Thursday, September 08, 2005

The People Have Spoken

Considering the cultural landscape, it should come as no surprise that Arnold plans to veto the gay marriage bill. His press secretary said: “We cannot have a system where the people vote and the Legislature derails that vote” Legally speaking, that is correct. This according to the CA Secretary of State (pdf)

Unless the text of an initiative measure states otherwise, an approved initiative goes into effect the day after the election and is not subject to a Governor's veto, nor may it be amended or repealed by the Legislature without a vote of approval of the electors. Should two conflicting measures be approved by voters in a given election, the measure receiving the largest affirmative vote will prevail.

As it happens, a couple of distinguished LLPers have already written about this. Both Eric Cowperthwait and Brad Warbiany have been residents of CA, so they have first-hand knowledge of the political process in the The Golden State.

Before I get into my thoughts on this issue, I want to point out that Brad, Eric and I are in agreement that the government ought not to be empowered to determine which consenting adults may or may not marry. Such decisions are deeply personal and the province of individuals…not that of society.

Eric’s take on the current politicking is somewhat ambivalent:
I also believe that the California Legislature is completely unrepresentative of the people, due to the gerrymandering done in 2000. So, I find myself sympathizing with Schwarzenegger's position, even as I think it just holds the status quo, which is the wrong place to be on this issue. Ugh. […]

The legislature should not be trying to override that ballot proposition. That position has nothing to do with how I, personally, feel on the topic.

That’s a perfectly defensible position in my view. But while there’s no disputing the letter of the law—with respect to ballot initiatives in CA—I think that the spirit of ‘direct elections’ is misguided and potentially dangerous. I’ll explain why in a bit.

Brad argues in favor of the ballot initiative, as a means of limiting the power of the State Legislature.
Arnold Schwarzenegger is completely right to veto this bill. Simply put, the legislature has decided that it has the right to completely ignore the expressed will of the people. Whatever you think of California’s problems, the ballot initiative process is a way for the people themselves to be a check on the legislature. In this country, as in California, we hold that supreme power rests in the people themselves, not in government. We control them, not the other way around.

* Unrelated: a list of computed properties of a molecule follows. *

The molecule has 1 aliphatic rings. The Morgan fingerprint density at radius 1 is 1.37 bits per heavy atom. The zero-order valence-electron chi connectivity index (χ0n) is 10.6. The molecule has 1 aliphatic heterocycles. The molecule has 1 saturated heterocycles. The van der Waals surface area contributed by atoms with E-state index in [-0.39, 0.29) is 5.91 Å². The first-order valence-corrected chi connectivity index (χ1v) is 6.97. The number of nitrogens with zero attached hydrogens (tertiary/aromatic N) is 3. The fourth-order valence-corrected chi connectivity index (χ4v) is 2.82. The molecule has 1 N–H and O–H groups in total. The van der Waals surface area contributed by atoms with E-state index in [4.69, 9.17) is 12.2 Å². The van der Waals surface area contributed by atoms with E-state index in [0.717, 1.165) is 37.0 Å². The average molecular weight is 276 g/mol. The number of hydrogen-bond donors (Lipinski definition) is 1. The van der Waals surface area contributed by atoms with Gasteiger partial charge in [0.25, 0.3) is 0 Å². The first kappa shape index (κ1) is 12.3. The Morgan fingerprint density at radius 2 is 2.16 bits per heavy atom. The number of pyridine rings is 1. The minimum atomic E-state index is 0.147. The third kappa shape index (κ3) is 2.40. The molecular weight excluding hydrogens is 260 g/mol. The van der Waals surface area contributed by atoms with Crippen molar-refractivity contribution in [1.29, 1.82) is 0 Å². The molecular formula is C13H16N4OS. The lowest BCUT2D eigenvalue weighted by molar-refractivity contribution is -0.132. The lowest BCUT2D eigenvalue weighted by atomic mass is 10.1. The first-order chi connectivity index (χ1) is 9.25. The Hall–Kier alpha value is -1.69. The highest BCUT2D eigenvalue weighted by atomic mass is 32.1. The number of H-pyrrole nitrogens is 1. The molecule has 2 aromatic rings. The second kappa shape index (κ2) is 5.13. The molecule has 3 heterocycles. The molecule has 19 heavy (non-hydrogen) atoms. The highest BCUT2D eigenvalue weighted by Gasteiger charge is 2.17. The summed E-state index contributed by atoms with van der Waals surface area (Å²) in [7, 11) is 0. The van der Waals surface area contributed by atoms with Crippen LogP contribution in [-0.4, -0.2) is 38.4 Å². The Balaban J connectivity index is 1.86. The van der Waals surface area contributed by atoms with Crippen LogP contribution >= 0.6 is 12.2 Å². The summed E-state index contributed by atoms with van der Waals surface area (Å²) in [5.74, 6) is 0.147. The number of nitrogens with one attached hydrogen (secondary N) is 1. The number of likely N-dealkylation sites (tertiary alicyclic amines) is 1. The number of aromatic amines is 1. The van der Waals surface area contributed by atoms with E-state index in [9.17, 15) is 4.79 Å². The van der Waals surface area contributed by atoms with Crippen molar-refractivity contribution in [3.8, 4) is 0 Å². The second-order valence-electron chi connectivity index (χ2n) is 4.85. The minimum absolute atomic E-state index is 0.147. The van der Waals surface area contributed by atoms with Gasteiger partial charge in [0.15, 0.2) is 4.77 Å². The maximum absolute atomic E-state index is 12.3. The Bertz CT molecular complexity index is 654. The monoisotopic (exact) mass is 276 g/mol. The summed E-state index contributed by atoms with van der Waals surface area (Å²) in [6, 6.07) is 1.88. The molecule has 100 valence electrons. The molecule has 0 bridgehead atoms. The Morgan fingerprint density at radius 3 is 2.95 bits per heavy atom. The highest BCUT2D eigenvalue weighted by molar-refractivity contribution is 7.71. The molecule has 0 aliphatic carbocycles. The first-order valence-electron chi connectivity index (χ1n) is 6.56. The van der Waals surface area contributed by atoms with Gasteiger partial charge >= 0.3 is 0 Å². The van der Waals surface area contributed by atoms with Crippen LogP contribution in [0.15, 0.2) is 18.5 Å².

It seems to me that there are two distinct issues here that have been mingled into one larger principle. On one hand there is the immutable fact that this nation was founded upon the idea that the government is subservient to the citizenry. On another hand, there is the idea that the will of the people is preeminent. The two are mutually exclusive. The government is constrained by the unalienable rights of the individual, which theoretically constitutes the ultimate check on Legislators, Executives and Courts alike. Conversely, the whim of a given majority is fickle and cannot be relied upon to regard the sanctity of natural rights.
California is a state that allows the use of direct democracy for issues that they do not trust their representatives to decide. This doesn’t always mean the people make the “right” choice, but their choice should, in all cases, supercede those of the California legislature. They may be subject to being overturned by the US supreme court, or perhaps California courts, if their will expressly violates the US or California Constitution.

Again, there are two separate issues at play: Judicial oversight and direct democracy. It goes without saying that a fair and equitable judicial system is essential in a constitutional republic. When functioning properly, the judiciary ensures fidelity to the constitution and indeed the rule of law, which exists to protect individual rights in the context of pluralism.

For obvious reasons, direct democracy is a natural enemy of individual rights. I’m not suggesting that Brad holds the opposing view, but I do think that it’s unwise to down-play the negatives of democracy, even when justifiably criticizing a Legislature that abuses its power. The best mechanism for correcting poor representation is the general election; the remedy for bad legislation is an unequivocal congressional or judicial repeal. Is that a perfect system? No, but the will of the people is rarely rational and portends disastrous and far-reaching consequences.

Update: Brad has retracted a portion of the post that I addressed above. However, the points with which I take issue have been left to stand. Brad’s disclaimer: ”Note: The entire below post is wrong. It is a brilliantly valid, well established argument, but is based upon a faulty premise, that being that the Assembly Bill in question would repeal Prop 22.” Be sure to read both Eric’s and Brad’s posts.